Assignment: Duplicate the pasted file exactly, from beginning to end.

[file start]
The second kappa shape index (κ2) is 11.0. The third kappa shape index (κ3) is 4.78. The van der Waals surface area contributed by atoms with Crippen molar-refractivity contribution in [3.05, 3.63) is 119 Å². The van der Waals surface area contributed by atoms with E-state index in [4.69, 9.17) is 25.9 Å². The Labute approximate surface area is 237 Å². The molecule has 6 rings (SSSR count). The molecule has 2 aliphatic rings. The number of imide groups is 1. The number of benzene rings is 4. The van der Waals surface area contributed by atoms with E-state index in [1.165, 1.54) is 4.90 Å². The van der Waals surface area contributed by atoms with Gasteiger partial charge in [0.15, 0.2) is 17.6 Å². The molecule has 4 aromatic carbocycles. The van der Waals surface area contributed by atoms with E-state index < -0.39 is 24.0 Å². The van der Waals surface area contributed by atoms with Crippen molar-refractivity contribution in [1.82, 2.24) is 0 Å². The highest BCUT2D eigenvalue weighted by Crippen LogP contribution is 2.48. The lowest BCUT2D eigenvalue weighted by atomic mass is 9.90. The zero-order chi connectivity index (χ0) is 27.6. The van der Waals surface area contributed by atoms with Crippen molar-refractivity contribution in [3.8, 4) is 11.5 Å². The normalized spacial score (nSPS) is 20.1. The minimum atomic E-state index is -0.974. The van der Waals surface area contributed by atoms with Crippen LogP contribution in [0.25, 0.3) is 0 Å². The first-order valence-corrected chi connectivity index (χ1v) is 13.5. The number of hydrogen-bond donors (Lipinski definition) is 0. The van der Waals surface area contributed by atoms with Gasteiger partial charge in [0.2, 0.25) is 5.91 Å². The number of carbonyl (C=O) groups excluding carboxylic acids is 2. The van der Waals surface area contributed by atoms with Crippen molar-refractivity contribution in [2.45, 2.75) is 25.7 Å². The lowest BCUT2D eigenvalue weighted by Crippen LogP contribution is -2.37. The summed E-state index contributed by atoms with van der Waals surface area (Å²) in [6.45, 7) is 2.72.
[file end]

The second kappa shape index (κ2) is 11.0. The third kappa shape index (κ3) is 4.78. The van der Waals surface area contributed by atoms with Crippen molar-refractivity contribution in [3.05, 3.63) is 119 Å². The van der Waals surface area contributed by atoms with E-state index in [4.69, 9.17) is 25.9 Å². The Labute approximate surface area is 237 Å². The molecule has 6 rings (SSSR count). The molecule has 2 aliphatic rings. The number of imide groups is 1. The number of benzene rings is 4. The van der Waals surface area contributed by atoms with E-state index in [1.165, 1.54) is 4.90 Å². The van der Waals surface area contributed by atoms with Gasteiger partial charge in [0.15, 0.2) is 17.6 Å². The molecule has 4 aromatic carbocycles. The van der Waals surface area contributed by atoms with E-state index < -0.39 is 24.0 Å². The van der Waals surface area contributed by atoms with Crippen molar-refractivity contribution in [1.82, 2.24) is 0 Å². The highest BCUT2D eigenvalue weighted by Crippen LogP contribution is 2.48. The lowest BCUT2D eigenvalue weighted by atomic mass is 9.90. The zero-order chi connectivity index (χ0) is 27.6. The van der Waals surface area contributed by atoms with Crippen molar-refractivity contribution in [3.8, 4) is 11.5 Å². The normalized spacial score (nSPS) is 20.1. The minimum atomic E-state index is -0.974. The van der Waals surface area contributed by atoms with Crippen LogP contribution in [0.25, 0.3) is 0 Å². The first-order valence-corrected chi connectivity index (χ1v) is 13.5. The number of hydrogen-bond donors (Lipinski definition) is 0. The van der Waals surface area contributed by atoms with Gasteiger partial charge in [0.2, 0.25) is 5.91 Å². The number of carbonyl (C=O) groups excluding carboxylic acids is 2. The van der Waals surface area contributed by atoms with Crippen molar-refractivity contribution in [2.45, 2.75) is 25.7 Å². The lowest BCUT2D eigenvalue weighted by Crippen LogP contribution is -2.37. The summed E-state index contributed by atoms with van der Waals surface area (Å²) in [6.45, 7) is 2.72.